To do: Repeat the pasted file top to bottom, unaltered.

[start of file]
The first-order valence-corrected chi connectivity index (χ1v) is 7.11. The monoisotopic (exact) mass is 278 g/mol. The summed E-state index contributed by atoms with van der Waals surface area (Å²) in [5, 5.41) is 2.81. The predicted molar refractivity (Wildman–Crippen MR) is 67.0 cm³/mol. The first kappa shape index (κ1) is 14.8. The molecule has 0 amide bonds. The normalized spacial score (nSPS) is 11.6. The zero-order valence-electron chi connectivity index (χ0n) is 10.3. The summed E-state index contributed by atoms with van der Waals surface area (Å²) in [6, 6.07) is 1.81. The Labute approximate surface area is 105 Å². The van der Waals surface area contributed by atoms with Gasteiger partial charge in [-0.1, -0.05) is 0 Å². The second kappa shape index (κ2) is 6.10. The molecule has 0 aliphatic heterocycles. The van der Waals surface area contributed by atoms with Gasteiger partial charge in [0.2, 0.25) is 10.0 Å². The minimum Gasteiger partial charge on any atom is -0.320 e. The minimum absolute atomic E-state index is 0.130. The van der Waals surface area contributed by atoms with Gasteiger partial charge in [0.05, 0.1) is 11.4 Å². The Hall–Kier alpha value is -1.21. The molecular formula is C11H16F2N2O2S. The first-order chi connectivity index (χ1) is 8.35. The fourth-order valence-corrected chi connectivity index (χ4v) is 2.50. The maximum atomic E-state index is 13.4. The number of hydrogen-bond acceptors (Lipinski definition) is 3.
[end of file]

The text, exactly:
The first-order valence-corrected chi connectivity index (χ1v) is 7.11. The monoisotopic (exact) mass is 278 g/mol. The summed E-state index contributed by atoms with van der Waals surface area (Å²) in [5, 5.41) is 2.81. The predicted molar refractivity (Wildman–Crippen MR) is 67.0 cm³/mol. The first kappa shape index (κ1) is 14.8. The molecule has 0 amide bonds. The normalized spacial score (nSPS) is 11.6. The zero-order valence-electron chi connectivity index (χ0n) is 10.3. The summed E-state index contributed by atoms with van der Waals surface area (Å²) in [6, 6.07) is 1.81. The Labute approximate surface area is 105 Å². The van der Waals surface area contributed by atoms with Gasteiger partial charge in [-0.1, -0.05) is 0 Å². The second kappa shape index (κ2) is 6.10. The molecule has 0 aliphatic heterocycles. The van der Waals surface area contributed by atoms with Gasteiger partial charge in [0.2, 0.25) is 10.0 Å². The minimum Gasteiger partial charge on any atom is -0.320 e. The minimum absolute atomic E-state index is 0.130. The van der Waals surface area contributed by atoms with Gasteiger partial charge in [0.05, 0.1) is 11.4 Å². The Hall–Kier alpha value is -1.21. The molecular formula is C11H16F2N2O2S. The first-order chi connectivity index (χ1) is 8.35. The fourth-order valence-corrected chi connectivity index (χ4v) is 2.50. The maximum atomic E-state index is 13.4. The number of hydrogen-bond acceptors (Lipinski definition) is 3.